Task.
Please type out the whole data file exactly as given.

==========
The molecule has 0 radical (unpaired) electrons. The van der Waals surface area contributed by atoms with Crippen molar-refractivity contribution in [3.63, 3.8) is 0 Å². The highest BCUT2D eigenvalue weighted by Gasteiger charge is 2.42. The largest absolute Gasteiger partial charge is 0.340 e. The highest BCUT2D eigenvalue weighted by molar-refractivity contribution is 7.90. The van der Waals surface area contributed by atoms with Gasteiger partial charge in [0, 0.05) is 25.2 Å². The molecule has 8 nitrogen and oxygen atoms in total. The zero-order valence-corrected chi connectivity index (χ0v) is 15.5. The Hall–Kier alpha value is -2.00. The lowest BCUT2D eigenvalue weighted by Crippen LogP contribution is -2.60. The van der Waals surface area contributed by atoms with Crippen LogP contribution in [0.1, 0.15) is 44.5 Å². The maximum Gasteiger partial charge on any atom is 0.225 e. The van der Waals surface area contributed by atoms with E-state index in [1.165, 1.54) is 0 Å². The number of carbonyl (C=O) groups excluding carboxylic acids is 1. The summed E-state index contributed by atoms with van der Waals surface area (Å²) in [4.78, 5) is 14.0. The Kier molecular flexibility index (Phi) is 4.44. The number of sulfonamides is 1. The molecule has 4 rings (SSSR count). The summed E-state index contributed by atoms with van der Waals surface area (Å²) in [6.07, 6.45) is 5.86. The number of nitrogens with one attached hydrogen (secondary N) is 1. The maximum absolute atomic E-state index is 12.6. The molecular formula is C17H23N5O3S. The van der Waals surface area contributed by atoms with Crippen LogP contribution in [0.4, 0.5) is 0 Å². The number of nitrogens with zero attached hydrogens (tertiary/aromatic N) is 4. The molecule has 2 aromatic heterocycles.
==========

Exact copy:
The molecule has 0 radical (unpaired) electrons. The van der Waals surface area contributed by atoms with Crippen molar-refractivity contribution in [3.63, 3.8) is 0 Å². The highest BCUT2D eigenvalue weighted by Gasteiger charge is 2.42. The largest absolute Gasteiger partial charge is 0.340 e. The highest BCUT2D eigenvalue weighted by molar-refractivity contribution is 7.90. The van der Waals surface area contributed by atoms with Gasteiger partial charge in [0, 0.05) is 25.2 Å². The molecule has 8 nitrogen and oxygen atoms in total. The zero-order valence-corrected chi connectivity index (χ0v) is 15.5. The Hall–Kier alpha value is -2.00. The lowest BCUT2D eigenvalue weighted by Crippen LogP contribution is -2.60. The van der Waals surface area contributed by atoms with Crippen LogP contribution in [0.1, 0.15) is 44.5 Å². The maximum Gasteiger partial charge on any atom is 0.225 e. The van der Waals surface area contributed by atoms with E-state index in [1.165, 1.54) is 0 Å². The number of carbonyl (C=O) groups excluding carboxylic acids is 1. The summed E-state index contributed by atoms with van der Waals surface area (Å²) in [4.78, 5) is 14.0. The Kier molecular flexibility index (Phi) is 4.44. The number of sulfonamides is 1. The molecule has 4 rings (SSSR count). The summed E-state index contributed by atoms with van der Waals surface area (Å²) in [6.07, 6.45) is 5.86. The number of nitrogens with one attached hydrogen (secondary N) is 1. The maximum absolute atomic E-state index is 12.6. The molecular formula is C17H23N5O3S. The van der Waals surface area contributed by atoms with Crippen LogP contribution in [0.4, 0.5) is 0 Å². The number of nitrogens with zero attached hydrogens (tertiary/aromatic N) is 4. The molecule has 2 aromatic heterocycles.